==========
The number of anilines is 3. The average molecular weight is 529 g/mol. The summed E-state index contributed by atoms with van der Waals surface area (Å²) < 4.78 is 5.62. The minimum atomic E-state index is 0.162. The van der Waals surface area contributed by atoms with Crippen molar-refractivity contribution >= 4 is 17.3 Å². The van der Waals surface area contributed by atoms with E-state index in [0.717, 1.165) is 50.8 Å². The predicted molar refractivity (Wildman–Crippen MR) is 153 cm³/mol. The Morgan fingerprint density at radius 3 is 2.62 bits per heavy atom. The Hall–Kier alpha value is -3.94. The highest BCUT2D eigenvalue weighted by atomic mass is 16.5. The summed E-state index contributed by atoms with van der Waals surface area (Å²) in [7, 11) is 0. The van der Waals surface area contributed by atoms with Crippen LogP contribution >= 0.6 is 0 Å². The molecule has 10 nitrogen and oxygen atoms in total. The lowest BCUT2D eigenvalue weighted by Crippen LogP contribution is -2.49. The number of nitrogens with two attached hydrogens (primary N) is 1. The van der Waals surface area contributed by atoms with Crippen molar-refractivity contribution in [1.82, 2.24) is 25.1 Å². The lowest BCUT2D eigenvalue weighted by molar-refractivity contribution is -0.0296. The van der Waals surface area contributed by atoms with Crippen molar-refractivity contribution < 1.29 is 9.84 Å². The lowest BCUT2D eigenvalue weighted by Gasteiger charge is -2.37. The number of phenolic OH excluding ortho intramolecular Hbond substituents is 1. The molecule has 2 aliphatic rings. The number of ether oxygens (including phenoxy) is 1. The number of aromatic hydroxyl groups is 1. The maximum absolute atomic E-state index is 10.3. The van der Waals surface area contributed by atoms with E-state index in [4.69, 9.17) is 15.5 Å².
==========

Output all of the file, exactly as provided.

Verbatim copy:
The number of anilines is 3. The average molecular weight is 529 g/mol. The summed E-state index contributed by atoms with van der Waals surface area (Å²) < 4.78 is 5.62. The minimum atomic E-state index is 0.162. The van der Waals surface area contributed by atoms with Crippen molar-refractivity contribution >= 4 is 17.3 Å². The van der Waals surface area contributed by atoms with E-state index in [0.717, 1.165) is 50.8 Å². The predicted molar refractivity (Wildman–Crippen MR) is 153 cm³/mol. The Morgan fingerprint density at radius 3 is 2.62 bits per heavy atom. The Hall–Kier alpha value is -3.94. The highest BCUT2D eigenvalue weighted by atomic mass is 16.5. The summed E-state index contributed by atoms with van der Waals surface area (Å²) in [7, 11) is 0. The van der Waals surface area contributed by atoms with Crippen LogP contribution >= 0.6 is 0 Å². The molecule has 10 nitrogen and oxygen atoms in total. The lowest BCUT2D eigenvalue weighted by Crippen LogP contribution is -2.49. The number of nitrogens with two attached hydrogens (primary N) is 1. The van der Waals surface area contributed by atoms with Crippen molar-refractivity contribution in [1.82, 2.24) is 25.1 Å². The lowest BCUT2D eigenvalue weighted by molar-refractivity contribution is -0.0296. The van der Waals surface area contributed by atoms with Crippen molar-refractivity contribution < 1.29 is 9.84 Å². The lowest BCUT2D eigenvalue weighted by Gasteiger charge is -2.37. The number of phenolic OH excluding ortho intramolecular Hbond substituents is 1. The molecule has 2 aliphatic rings. The number of ether oxygens (including phenoxy) is 1. The number of aromatic hydroxyl groups is 1. The maximum absolute atomic E-state index is 10.3. The van der Waals surface area contributed by atoms with E-state index in [4.69, 9.17) is 15.5 Å².